How many of you, between waking up and your first cup of hot, caffeinated beverage, told the world something about yourselves online? Whether it be a social media status update, an Instagram photo or story post or even a tweak to your personal profile on LinkedIn. Maybe, yes, maybe no, although I would hedge my bets that you’ve at least checked your notifications, emails or had a scroll through the newsfeed.
Another way to view this question would be: how many of you interacted with the internet in some way since waking up? The likeliness is probably fairly high.
In my first blog looking into the topic of Psychodynamics, I solely focused on our inseparable connection to modern technologies – smartphones, tablets, etc. – and the access that these facilitate for us to interact with the society and the world. For most of us, this is an undeniable truth of daily life. A major nuance of this relationship between people and technology and one that I think we are probably somewhat in denial about is the security and privacy of our personal information online.
To the Technology Community at large, it’s no secret that our personal data is proliferated by governments and billion dollar corporations on a constant basis. Whatever information – and more importantly, information on that information – that’s desired, going to the highest bidder, or for the best market rate. Facebook, for instance, doesn’t sell your information outright. That would be completely unethical and see devaluation to their brand trust. What it does is sell access to you, to the advertisers and large corporations connected through it, which in turn gives them valuable, consumer data, to advertise, target and sell back to you based on your online habits.
My reasoning for raising this topic in regard to psychodynamics and technological-behavioral patterns is for consultants and tech professionals to consider what data privacy means to our/your valued clients.
I was fortunate to participate this past week in a seminar hosted by the University of New South Wales’ Grand Challenges Program, established to promote research in technology and human development. The seminar featured guest speaker Professor Joe Cannataci, the UN’s Special Rapporteur on the right to privacy, who’s in town to discuss with our Federal Government recent privacy issues, specifically amid concerns about the security of the Government’s My Health Record system (see full discussion here on ABC’s RN Breakfast Show) Two key points raised during the seminar, and from Professor Cannataci’s general insights were:
- Data analytics targeting individuals/groups are focused largely on the metadata, not the content data of what an individual or group of individuals is producing. What this means is that businesses are more likely to not look at content as scalable unless there are metrics and positive/viral trends in viewership/content consumption patterns.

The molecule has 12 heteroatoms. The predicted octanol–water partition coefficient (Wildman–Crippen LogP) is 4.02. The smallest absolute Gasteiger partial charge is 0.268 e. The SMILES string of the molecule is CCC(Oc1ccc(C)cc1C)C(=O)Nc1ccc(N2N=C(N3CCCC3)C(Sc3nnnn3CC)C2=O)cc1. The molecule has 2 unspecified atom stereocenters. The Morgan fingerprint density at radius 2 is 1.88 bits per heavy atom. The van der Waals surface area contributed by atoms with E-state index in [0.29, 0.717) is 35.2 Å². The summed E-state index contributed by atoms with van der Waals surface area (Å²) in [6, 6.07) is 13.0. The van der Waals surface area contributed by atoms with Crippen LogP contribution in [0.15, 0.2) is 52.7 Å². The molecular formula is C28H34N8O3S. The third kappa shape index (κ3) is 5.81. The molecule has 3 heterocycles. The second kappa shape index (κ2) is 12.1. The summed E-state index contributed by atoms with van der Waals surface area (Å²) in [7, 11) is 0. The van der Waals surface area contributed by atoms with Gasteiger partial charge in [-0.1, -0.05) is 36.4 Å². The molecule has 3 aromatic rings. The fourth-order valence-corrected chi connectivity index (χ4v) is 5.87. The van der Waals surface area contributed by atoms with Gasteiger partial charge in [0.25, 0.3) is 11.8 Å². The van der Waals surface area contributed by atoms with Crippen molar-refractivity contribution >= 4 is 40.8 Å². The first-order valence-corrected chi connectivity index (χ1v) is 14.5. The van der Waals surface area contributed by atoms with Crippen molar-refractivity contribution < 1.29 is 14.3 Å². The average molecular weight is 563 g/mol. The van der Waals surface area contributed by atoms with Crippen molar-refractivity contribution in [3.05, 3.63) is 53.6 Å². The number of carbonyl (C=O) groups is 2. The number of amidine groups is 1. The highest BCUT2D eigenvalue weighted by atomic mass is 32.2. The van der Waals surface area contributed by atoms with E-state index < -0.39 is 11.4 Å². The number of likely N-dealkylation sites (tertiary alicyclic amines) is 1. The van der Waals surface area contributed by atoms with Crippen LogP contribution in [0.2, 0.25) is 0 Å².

- Technology, it’s socialisation and personal information privacy issues are no longer specific to a generation — “boomers”, “millennials” — or context (though countries like China and Russia prohibit and filter certain URLs and web services). That is to say, in the daily working routine of an individual, their engagement with technology and the push to submit data to get a task done may, in some instances, formulate an unconscious processing pattern over time where we get used to sharing our personal information, adopting the mindset “well, I have nothing to hide”. I believe we’ve likely all been guilty of it before. Jane might not think about how sharing her client’s files with her colleague Judy to assist with advising on a matter may put their employer in breach of a binding confidentiality agreement.
My recent projects saw heavy amounts of content extraction and planning, not immediately considering the meta-data trends and what business departments likely needs were for this content, focusing on documented business processes over the data usage patterns. Particularly working with cloud technologies that were new for the given clients, there was a very basic understanding of what this entailed in regards to data privacy and the legalities around this (client sharing, data visibility, GDPR, to name a few). Perhaps a consideration here is investigating further how these trends play into and, possibly, deviate business processes, rather than look at them as separate factors in information processing.
Work is work, but so is our duty to due diligence, best practices and understanding how we, as technology professionals, can absolve some of these ethical issues in today’s technology landscape.
For more on Professor Joe Cannataci, please see his profile on the United Nations page.
Credit to UNSW Grand Challenges Program. For more info, please see their website or follow their Facebook page (irony intended)